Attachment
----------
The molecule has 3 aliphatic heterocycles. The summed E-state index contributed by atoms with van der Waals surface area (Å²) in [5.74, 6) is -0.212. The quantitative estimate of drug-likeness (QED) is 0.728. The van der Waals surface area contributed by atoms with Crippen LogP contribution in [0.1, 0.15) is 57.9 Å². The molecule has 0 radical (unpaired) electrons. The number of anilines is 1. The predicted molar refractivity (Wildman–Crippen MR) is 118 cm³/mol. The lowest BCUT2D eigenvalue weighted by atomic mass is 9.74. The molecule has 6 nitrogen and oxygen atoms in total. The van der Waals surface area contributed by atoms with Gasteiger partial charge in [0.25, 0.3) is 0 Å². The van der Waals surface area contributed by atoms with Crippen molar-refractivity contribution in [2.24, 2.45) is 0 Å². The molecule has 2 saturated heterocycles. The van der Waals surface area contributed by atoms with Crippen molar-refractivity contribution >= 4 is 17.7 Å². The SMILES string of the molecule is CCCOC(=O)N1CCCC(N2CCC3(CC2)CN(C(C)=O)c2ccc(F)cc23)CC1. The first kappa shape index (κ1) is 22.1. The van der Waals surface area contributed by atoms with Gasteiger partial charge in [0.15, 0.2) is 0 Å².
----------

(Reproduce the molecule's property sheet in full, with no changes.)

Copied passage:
The molecule has 3 aliphatic heterocycles. The summed E-state index contributed by atoms with van der Waals surface area (Å²) in [5.74, 6) is -0.212. The quantitative estimate of drug-likeness (QED) is 0.728. The van der Waals surface area contributed by atoms with Crippen LogP contribution in [0.1, 0.15) is 57.9 Å². The molecule has 0 radical (unpaired) electrons. The number of anilines is 1. The predicted molar refractivity (Wildman–Crippen MR) is 118 cm³/mol. The lowest BCUT2D eigenvalue weighted by atomic mass is 9.74. The molecule has 6 nitrogen and oxygen atoms in total. The van der Waals surface area contributed by atoms with Gasteiger partial charge in [0.25, 0.3) is 0 Å². The van der Waals surface area contributed by atoms with Crippen molar-refractivity contribution in [2.24, 2.45) is 0 Å². The molecule has 2 saturated heterocycles. The van der Waals surface area contributed by atoms with Crippen molar-refractivity contribution >= 4 is 17.7 Å². The SMILES string of the molecule is CCCOC(=O)N1CCCC(N2CCC3(CC2)CN(C(C)=O)c2ccc(F)cc23)CC1. The first kappa shape index (κ1) is 22.1. The van der Waals surface area contributed by atoms with Gasteiger partial charge in [0.15, 0.2) is 0 Å².